tech-artist.com roadmap

by Rob Galanakis on 18/05/2008

Well I’ve gone ahead and made the domain purchases for tech-artist.com, .org, .net, and tech-artists.org and .net. I have a tentative web admin for now and have a friend who I can ask for questions and help if needed, as well. Over the course of the next week, we will be setting up the Wiki and Forums. Once they are up, I will start porting over my site content to the Wiki along with other content I’ve already gotten the go-ahead for. After that, I’ll be sending out emails to some VIP technical-artists and animators for feedback on the idea of the site and their feelings about a tech-art community. I’ll also ask about porting over some of the tutorials and articles they have on their site. I hope to officially launch sometime in late June, probably with a contest of some sort to draw some attention.

At the same time, I’ll be working on a few more tutorials and articles, especially about .NET stuff in Max, which is not very well documented, yet, along with some Puppetshop things I’ve been doing at work.

A couple issues I am considering are:
-Initial workforce: A functional Wiki requires a core group of editors, especially initially before a critical mass of users is reached. I’m going to look mostly to younger technical artists like myself, and students, as we hopefully have more energy for this sort of thing. It will also be a learning opportunity for aspiring technical artists, I think, and that may be attractive for certain people.

-Moderators: Credit/link backs for contributors. The purpose of personal sites is generally promotion, and the reason people put articles on their personal sites is promotion along with education. I am not worried about getting information from Wiki’s and articles, but there needs to be some incentive to encourage people to put or duplicate their articles on tech-artist.com. This is especially tricky when their personal sites are more well known and popular than the new site, though I suppose it will be easier once the site becomes more popular. A related issue is ownership and the wiki- wikis can change and the author will not have sole control over his article. To get around all of this, I’d like to establish a practice of crediting articles, with a very clear link to the site of the original contributor and a clear list of changes from the original- and, hopefully, feedback for the original contributor on the changes (since this is all about learning, right?). I can be an idealist in some things, but when it comes to the motivation of people, I take a very real approach- embarking on a project that requires large anonymous contributions that are, in a way, a negative result for the prestige of the contributor (since it would otherwise be on their site and closely tied to them) is doomed to fail. This is an issue I will need to keep considering and feedback will be useful.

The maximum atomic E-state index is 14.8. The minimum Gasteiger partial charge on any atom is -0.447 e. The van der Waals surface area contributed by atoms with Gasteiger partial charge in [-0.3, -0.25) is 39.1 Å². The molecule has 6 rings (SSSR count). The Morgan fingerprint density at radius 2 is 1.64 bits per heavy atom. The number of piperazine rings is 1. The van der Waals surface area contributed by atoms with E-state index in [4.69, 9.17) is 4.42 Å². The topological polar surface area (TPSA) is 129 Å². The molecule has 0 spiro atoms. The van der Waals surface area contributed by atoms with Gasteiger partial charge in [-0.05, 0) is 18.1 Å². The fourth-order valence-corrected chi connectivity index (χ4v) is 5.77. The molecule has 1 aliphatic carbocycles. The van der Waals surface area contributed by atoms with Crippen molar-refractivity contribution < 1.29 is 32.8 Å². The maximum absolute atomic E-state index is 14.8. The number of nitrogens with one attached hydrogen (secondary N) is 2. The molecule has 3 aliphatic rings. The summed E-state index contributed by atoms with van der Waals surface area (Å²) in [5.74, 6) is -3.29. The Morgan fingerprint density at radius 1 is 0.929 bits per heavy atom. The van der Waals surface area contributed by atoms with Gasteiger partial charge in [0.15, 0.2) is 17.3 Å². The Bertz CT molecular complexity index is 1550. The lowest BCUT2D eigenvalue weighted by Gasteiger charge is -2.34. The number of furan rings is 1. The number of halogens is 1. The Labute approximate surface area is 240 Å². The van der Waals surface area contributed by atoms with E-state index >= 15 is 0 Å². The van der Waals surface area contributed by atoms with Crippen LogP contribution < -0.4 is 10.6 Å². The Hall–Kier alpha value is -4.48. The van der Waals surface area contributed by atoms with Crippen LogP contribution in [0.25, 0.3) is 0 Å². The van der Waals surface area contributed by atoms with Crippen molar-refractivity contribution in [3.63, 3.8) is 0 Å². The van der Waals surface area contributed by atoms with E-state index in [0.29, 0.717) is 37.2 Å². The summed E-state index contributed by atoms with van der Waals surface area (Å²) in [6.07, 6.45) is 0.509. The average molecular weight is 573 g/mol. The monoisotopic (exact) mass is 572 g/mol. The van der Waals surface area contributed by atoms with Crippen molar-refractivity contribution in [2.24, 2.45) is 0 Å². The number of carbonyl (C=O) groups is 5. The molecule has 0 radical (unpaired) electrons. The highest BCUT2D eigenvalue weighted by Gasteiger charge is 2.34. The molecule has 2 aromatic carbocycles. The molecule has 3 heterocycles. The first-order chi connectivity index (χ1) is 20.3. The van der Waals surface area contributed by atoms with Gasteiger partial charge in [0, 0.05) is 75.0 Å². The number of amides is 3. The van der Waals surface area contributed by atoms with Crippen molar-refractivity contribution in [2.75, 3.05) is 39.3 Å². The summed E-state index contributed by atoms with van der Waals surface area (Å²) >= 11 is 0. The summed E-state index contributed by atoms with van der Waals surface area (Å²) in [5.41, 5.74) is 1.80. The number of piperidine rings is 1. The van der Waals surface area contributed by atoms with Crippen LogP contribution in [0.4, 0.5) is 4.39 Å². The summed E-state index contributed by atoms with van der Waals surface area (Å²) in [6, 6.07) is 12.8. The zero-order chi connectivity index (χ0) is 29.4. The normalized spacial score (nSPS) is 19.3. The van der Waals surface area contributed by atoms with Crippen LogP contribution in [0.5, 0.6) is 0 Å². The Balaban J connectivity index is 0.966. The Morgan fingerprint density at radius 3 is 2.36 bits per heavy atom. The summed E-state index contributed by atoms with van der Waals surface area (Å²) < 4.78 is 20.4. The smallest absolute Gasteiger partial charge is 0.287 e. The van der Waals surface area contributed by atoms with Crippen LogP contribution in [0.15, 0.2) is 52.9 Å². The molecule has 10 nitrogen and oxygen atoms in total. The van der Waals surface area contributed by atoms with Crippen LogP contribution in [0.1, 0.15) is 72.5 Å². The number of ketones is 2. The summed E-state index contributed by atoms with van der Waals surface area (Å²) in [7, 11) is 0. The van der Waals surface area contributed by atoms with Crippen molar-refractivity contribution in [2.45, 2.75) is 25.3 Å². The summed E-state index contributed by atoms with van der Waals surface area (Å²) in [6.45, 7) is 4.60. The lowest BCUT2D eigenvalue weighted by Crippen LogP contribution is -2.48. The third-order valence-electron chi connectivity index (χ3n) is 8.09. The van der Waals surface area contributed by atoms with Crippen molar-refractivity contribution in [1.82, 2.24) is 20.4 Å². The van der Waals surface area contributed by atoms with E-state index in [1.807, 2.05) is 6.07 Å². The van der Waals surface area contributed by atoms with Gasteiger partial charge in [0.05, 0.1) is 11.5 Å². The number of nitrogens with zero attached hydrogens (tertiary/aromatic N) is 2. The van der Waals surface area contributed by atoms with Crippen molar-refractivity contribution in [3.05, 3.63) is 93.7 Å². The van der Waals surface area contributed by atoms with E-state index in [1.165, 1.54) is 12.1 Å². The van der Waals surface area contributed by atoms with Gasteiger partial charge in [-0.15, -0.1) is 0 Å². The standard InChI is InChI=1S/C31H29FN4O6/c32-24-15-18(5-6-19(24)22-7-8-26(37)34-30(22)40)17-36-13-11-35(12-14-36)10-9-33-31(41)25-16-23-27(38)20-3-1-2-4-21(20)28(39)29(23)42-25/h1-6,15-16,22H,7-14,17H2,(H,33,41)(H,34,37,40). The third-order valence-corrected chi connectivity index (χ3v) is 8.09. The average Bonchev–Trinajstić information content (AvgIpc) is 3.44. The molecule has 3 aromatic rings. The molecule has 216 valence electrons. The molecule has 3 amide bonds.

-Promotions/marketing: Initial costs will be out of my pocket, and my pockets aren’t very deep right now (though as I recover from my recent relocation things should be fine, and I don’t spend much money). Fortunately, running a website isn’t very expensive while it is small, since I have hosting already. But this hosting won’t support a large site (especially one database heavy with forums and a wiki), despite its claims of huge bandwidth and storage (DreamHost). Or so I hear. Anyway, I figure once that size is reached, I will have a popular enough site where I can place some Google Ads that will absorb at least some of the cost of new hosting. What I’d like to spend most money on is prizes and contests and anything I can do to facilitate the site, education, and exchange of information and goods that would contribute towards these goals. Prizes have the benefit of drawing views and members, tying the community to the site, and also rewarding those that contribute with what will help them do better work and continue contributing.

I’ll try to update here as to how the coming weeks unfold and do some planning as well (even if no one else reads it, writing for public is useful as it forces my thoughts to congeal and allows me to evaluate and consider them more thoroughly than keeping them only in my head).

rob.galanakis@gmail.com

There is 1 comment in this article:

  1. 26/05/2008Ben Cloward says:

    Go Rob, Go!
    You’ve got my support on this.

  2. 8/06/2008Eric Chadwick says:

    This sounds like a great start! Looking forward to seeing things start to come together.

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